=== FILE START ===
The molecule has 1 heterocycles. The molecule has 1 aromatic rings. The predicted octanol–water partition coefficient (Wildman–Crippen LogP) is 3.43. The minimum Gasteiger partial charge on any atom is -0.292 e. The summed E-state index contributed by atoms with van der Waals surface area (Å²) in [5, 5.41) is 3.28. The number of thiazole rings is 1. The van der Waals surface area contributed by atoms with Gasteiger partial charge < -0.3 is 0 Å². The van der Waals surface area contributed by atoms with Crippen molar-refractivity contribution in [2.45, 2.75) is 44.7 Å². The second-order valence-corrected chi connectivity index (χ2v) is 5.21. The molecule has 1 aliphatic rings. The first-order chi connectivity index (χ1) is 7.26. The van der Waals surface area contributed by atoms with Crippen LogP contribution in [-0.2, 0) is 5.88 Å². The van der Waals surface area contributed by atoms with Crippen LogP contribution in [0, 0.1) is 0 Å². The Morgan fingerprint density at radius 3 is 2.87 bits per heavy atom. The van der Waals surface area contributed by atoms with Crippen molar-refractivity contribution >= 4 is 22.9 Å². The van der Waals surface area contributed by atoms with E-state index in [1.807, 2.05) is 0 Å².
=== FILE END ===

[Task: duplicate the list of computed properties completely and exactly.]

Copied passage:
The molecule has 1 heterocycles. The molecule has 1 aromatic rings. The predicted octanol–water partition coefficient (Wildman–Crippen LogP) is 3.43. The minimum Gasteiger partial charge on any atom is -0.292 e. The summed E-state index contributed by atoms with van der Waals surface area (Å²) in [5, 5.41) is 3.28. The number of thiazole rings is 1. The van der Waals surface area contributed by atoms with Gasteiger partial charge < -0.3 is 0 Å². The van der Waals surface area contributed by atoms with Crippen molar-refractivity contribution in [2.45, 2.75) is 44.7 Å². The second-order valence-corrected chi connectivity index (χ2v) is 5.21. The molecule has 1 aliphatic rings. The first-order chi connectivity index (χ1) is 7.26. The van der Waals surface area contributed by atoms with Crippen LogP contribution in [-0.2, 0) is 5.88 Å². The van der Waals surface area contributed by atoms with Crippen LogP contribution in [0, 0.1) is 0 Å². The Morgan fingerprint density at radius 3 is 2.87 bits per heavy atom. The van der Waals surface area contributed by atoms with Crippen molar-refractivity contribution >= 4 is 22.9 Å². The van der Waals surface area contributed by atoms with E-state index in [1.807, 2.05) is 0 Å².